In this kind of environment right now, we were showing the earlier charts and the relationship of the end product for a user and the crude oil, the integrated names, do they start to make more sense to investors if they want to be in the energy space?

In the short term, yes. I think if you look at this quarter, maybe next quarter, when we are going through driving season and demand is so high and those crack spreads, the difference between oil and product prices are so high. I think all the companies that have exposure to refining will have strong results. The more tricky question is how much of that is already expected by markets, because anybody in the market can see where the crack spreads are and how those differentials behave. And secondly, depending on what happens with the economy in recession, we’ll see what happens to those spreads going forward. So I do expect these companies to post really strong results in the short term. The big question for investors is what’s going to happen 6, 12 months down the road?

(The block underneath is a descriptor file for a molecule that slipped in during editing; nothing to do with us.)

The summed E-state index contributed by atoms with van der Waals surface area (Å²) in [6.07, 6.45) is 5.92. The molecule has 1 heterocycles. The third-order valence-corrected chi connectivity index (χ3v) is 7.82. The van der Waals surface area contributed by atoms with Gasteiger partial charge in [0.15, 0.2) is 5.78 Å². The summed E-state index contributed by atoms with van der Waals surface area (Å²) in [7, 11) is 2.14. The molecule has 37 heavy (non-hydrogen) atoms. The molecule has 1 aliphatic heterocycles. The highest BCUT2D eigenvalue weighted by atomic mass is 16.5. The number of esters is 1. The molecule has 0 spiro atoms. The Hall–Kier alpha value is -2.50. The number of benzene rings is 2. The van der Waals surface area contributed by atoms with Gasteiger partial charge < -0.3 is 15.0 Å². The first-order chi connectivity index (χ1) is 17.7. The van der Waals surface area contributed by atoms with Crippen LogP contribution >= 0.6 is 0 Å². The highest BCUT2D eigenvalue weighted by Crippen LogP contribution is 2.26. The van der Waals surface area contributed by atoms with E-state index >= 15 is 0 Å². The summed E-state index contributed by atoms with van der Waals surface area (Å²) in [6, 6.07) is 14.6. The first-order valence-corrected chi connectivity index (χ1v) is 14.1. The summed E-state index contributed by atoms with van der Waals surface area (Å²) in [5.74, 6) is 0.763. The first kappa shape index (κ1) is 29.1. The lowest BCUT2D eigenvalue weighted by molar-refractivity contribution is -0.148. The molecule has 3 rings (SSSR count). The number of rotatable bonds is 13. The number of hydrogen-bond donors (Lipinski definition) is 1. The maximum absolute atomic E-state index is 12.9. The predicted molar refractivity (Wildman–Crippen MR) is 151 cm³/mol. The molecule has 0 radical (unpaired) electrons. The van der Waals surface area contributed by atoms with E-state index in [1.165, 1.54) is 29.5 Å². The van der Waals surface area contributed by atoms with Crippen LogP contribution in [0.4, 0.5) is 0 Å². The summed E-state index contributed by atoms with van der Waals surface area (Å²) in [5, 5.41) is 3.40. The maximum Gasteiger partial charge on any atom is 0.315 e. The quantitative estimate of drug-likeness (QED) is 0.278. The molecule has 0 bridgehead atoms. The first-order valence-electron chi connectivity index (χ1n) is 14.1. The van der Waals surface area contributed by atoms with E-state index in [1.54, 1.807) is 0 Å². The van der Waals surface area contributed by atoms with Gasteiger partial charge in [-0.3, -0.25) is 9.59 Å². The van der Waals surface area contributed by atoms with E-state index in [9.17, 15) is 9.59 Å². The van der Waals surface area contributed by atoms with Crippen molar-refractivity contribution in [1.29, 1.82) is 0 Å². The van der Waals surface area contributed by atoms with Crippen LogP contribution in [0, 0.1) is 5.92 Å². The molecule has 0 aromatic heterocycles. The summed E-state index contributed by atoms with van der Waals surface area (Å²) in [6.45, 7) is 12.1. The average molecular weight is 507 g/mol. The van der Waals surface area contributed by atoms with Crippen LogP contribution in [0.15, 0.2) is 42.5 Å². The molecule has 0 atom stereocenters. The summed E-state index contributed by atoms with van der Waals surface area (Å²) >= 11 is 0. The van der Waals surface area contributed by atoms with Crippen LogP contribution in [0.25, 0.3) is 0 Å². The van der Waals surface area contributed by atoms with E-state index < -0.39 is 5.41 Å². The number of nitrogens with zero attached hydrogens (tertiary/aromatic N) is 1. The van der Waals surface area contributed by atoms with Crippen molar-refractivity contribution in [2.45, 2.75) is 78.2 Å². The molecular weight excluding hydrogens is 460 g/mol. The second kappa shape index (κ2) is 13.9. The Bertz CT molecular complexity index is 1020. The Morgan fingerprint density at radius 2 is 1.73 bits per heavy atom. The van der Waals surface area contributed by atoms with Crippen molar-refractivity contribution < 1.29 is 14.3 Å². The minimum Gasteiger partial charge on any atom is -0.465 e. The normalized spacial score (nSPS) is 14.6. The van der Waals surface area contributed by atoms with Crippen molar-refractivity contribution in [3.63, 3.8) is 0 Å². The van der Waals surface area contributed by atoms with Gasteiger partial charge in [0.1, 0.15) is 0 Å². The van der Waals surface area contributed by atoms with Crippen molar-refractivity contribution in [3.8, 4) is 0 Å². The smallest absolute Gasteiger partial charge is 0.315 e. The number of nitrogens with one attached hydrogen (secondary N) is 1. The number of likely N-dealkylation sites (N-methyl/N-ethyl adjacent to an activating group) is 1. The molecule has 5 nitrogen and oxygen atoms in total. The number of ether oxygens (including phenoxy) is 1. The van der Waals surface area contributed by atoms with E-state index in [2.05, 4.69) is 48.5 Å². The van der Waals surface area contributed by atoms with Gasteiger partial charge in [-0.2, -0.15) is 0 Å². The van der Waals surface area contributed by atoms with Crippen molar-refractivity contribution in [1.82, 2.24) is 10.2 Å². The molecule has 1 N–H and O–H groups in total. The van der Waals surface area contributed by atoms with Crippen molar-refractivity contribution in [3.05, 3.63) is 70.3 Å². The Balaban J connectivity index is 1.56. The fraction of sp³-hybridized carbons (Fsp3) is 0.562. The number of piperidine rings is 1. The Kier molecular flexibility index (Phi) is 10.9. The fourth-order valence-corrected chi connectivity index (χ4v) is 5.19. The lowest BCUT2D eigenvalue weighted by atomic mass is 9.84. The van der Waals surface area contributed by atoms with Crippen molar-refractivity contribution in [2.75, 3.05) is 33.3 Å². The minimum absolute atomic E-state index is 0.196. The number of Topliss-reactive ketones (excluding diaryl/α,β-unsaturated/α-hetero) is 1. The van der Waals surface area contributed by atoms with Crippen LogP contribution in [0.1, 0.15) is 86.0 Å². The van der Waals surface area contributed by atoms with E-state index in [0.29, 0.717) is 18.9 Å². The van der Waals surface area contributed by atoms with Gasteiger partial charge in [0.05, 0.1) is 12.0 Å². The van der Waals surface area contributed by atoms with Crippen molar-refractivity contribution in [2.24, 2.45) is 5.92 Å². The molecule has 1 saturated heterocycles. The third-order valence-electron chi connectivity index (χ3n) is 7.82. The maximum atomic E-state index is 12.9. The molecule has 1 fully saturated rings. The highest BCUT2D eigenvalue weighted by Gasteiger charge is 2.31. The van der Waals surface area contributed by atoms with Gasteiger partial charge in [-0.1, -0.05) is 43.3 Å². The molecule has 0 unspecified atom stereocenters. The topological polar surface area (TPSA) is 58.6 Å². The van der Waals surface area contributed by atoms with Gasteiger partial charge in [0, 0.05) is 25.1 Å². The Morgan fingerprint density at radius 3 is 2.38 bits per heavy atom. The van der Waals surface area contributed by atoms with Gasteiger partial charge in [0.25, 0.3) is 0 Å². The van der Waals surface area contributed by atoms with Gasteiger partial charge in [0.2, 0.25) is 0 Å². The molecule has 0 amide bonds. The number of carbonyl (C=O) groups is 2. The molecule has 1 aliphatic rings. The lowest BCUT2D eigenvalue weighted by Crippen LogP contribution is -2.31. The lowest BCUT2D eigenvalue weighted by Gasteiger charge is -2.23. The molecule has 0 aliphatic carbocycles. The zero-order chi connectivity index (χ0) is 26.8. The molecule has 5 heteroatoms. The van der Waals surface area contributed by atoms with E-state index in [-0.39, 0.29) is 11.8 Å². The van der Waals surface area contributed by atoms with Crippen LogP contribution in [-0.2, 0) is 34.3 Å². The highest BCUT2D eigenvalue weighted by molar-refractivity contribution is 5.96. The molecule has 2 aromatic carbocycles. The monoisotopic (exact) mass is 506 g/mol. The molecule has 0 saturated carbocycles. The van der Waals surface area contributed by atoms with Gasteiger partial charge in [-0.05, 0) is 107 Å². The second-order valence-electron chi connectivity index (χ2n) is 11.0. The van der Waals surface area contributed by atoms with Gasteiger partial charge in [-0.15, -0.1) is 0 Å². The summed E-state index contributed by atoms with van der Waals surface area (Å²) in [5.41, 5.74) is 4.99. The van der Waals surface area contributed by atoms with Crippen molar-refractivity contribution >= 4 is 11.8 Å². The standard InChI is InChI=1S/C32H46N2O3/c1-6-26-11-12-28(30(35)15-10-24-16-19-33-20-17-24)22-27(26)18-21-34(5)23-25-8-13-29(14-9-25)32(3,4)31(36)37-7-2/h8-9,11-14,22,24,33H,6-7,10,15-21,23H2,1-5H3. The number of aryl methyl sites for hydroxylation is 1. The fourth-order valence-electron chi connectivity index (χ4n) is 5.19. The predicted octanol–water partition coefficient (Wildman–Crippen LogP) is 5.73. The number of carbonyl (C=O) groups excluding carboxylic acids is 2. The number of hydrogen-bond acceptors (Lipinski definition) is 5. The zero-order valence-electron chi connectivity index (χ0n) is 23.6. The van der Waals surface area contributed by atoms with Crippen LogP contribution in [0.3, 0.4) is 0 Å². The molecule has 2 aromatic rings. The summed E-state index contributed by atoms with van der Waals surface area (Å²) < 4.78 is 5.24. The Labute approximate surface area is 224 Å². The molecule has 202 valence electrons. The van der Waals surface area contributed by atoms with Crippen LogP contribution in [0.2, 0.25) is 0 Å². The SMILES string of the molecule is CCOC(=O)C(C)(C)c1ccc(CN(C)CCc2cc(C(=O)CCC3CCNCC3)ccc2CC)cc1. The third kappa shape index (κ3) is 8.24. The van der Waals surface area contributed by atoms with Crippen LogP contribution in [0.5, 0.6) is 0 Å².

You talked about summer driving season a couple of times. Obviously, we’re all very anxious to get out, explore the world, experience the world, after everything we’ve been through in the past couple of years. Is there a price of gasoline at the pumps that’s going to stop us from taking that trip or is the market sort of saying people are so anxious to get in the world, they’re going to sort of just eat those high prices for a while?

Well, that’s an interesting question. And when you look at different sources and talk to different people within the industry, we get different answers. So it’s really hard to see if we actually see demand destruction right now. I would say that on the margin, probably, yes. But the thing is, it’s really hard to tell because we have seasonality, which is during the summer people want to go on vacation, to drive more, and that happens every year. And on top of that, we had COVID. So after COVID, a lot of people didn’t take that vacation because of lockdowns and health concerns. Now it’s time when everybody wants to get out, and we see that pent up demand materializing. So I think, my view is that if it didn’t have these high prices, probably demand would be even stronger. That’s my take. But it will be really interesting to see what happens in the fall when seasonality comes down and people are not taking vacations anymore. And we’ll see if there is actual demand destruction.

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Originally Posted on: https://seekingalpha.com/article/4523601-oil-prices-pulled-back-what-does-it-mean-for-prices-at-pump?source=feed_tag_commodities